hide Matching Documents

The documents where this entity occurs most often are shown below. Click on a document to open it.

Document Max. Freq Min. Freq
Thomas Wentworth Higginson, Massachusetts in the Army and Navy during the war of 1861-1865, vol. 2 17 17 Browse Search
Official Records of the Union and Confederate Armies, Chapter XXII: Operations in Kentucky, Tennessee, North Mississippi, North Alabama, and Southwest Virginia. March 4-June 10, 1862., Part II: Correspondence, Orders, and Returns. (ed. Lieut. Col. Robert N. Scott) 9 9 Browse Search
Frederick H. Dyer, Compendium of the War of the Rebellion: Battles 7 7 Browse Search
Frederick H. Dyer, Compendium of the War of the Rebellion: Name Index of Commands 4 4 Browse Search
Official Records of the Union and Confederate Armies, Chapter XXII: Operations in Kentucky, Tennessee, North Mississippi, North Alabama, and Southwest Virginia. March 4-June 10, 1862. (ed. Lieut. Col. Robert N. Scott) 4 4 Browse Search
Benjamnin F. Butler, Butler's Book: Autobiography and Personal Reminiscences of Major-General Benjamin Butler 3 3 Browse Search
Harper's Encyclopedia of United States History (ed. Benson Lossing) 3 3 Browse Search
Jefferson Davis, The Rise and Fall of the Confederate Government 3 3 Browse Search
Admiral David D. Porter, The Naval History of the Civil War. 3 3 Browse Search
Thomas Wentworth Higginson, Massachusetts in the Army and Navy during the war of 1861-1865, vol. 1, Mass. officers and men who died. 3 3 Browse Search
View all matching documents...

Browsing named entities in Southern Historical Society Papers, Volume 21. (ed. Reverend J. William Jones). You can also browse the collection for May 1st, 1862 AD or search for May 1st, 1862 AD in all documents.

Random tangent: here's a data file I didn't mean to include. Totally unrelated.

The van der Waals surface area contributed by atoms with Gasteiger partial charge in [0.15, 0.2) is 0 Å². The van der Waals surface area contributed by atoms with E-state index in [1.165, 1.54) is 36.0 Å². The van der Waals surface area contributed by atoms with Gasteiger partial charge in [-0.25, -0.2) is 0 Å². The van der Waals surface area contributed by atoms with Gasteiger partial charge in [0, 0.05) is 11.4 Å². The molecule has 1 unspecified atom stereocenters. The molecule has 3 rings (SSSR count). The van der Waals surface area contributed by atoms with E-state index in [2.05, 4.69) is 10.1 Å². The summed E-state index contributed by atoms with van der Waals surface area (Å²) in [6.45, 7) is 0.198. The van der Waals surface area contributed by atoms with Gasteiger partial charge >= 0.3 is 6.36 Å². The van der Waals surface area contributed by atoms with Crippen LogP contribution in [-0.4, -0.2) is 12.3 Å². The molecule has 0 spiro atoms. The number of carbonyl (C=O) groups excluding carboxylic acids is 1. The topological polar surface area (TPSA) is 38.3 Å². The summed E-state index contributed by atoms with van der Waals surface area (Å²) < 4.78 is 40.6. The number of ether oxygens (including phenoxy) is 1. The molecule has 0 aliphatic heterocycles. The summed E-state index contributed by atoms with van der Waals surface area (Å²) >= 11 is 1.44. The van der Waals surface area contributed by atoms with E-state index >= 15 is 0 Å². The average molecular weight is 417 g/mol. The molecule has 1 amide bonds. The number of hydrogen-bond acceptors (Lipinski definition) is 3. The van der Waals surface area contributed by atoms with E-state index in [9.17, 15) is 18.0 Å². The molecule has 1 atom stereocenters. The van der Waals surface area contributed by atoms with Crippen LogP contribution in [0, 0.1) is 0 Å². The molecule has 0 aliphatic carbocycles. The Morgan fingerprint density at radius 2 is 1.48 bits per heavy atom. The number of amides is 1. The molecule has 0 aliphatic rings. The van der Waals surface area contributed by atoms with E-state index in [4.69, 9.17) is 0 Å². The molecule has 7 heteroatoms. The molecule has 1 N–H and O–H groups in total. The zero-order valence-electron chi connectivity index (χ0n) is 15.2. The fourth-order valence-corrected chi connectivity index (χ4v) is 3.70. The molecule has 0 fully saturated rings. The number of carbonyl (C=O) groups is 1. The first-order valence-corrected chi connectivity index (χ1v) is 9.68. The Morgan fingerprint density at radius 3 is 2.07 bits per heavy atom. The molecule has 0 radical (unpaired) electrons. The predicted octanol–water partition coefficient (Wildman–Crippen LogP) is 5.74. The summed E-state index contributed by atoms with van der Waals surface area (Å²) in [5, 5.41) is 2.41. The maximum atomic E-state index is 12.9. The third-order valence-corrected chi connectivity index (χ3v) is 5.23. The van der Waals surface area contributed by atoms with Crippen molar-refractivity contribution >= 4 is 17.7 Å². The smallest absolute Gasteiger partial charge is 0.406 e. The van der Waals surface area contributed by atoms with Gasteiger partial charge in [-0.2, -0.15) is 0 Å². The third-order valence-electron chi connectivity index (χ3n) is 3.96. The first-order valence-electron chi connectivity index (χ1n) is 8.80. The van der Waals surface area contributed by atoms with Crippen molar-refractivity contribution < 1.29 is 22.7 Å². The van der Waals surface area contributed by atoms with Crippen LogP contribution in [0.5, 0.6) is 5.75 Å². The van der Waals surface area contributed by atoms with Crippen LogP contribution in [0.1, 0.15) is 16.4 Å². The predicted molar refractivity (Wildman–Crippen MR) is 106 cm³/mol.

Your search returned 2 results in 2 document sections:

Southern Historical Society Papers, Volume 21. (ed. Reverend J. William Jones), United Confederate Veterans. (search)
. J. Ford; private; members, 285; deaths, 7; Home, Austin, Texas. Camp 31. Dallas, Texas; Capt. J. D. Thurston, com.; med. offi., Wm. R. Wilson, 1862, surgeon; members, 304; disabled, 6 or 8; indigent, 4; deaths, 6; Home, Austin, Texas. Camp 32. Vicksburg, Miss.; Capt. D. A. Campbell, corn. Camp 33. Evergreen, La.; Col. M. M. Ewell, corn.; med. offi., W. P. Buck; members, 89; disabled, 5; deaths, 2. Camp 34. Dalton, Ga.; Capt. A, P. Roberts, com.; med. offi., Dr. J. R. McAfle, May 1, 1862, surgeon; members, 50; disabled, 20; deaths, 4. Camp 35. Nashville, Tenn.; Capt. R. Lin. Cave, com.; med. offi. F. W. Merrin. Camp 36. Tampa, Fla.; Capt. F. W. Merrin, corn.; med. offi., Dr. J. W. Douglas; first lieut. and capt.; members, 50; deaths, 15. Camp 37. Jackson, Tenn.; Capt. E. S. Mallory, corn. Camp 38. Donaldsonville, La.; Capt. Alexander Porche, corn.; med. offi., Dr. Leonce Richard; private; members, 92; disabled, I; deaths, 2. Camp 39. Birmingham, Ala.; G
Southern Historical Society Papers, Volume 21. (ed. Reverend J. William Jones), chapter 1.12 (search)
a queen enthroned upon the hills. Now, ennobled by her misfortunes, almost destroyed by shot and shell, scarred by battle, she stands the heroic city of the South. Shattered almost to extinction, see how she has revived. Energy and brains have more than restored her former glory. She gave herself a willing sacrifice on the altar of her country. She has risen from her ruins again a queen. Suppose we refresh our memories by glancing over the records of those days; let us look back to May 1, 1862. The Confederacy was appalled to hear that the great fleet under Farragut and the large army under Butler had entered the Mississippi river at the mouth; had reduced Forts Jackson and St. Philip, and had arrived at New Orleans, and taken possession of the defenseless city. The Mississippi, which split the Confederacy in twain, was open to them as far up as Memphis and Fort Pillow—the only two points left held by the Confederates. Vicksburg on the hills at once loomed up as the only d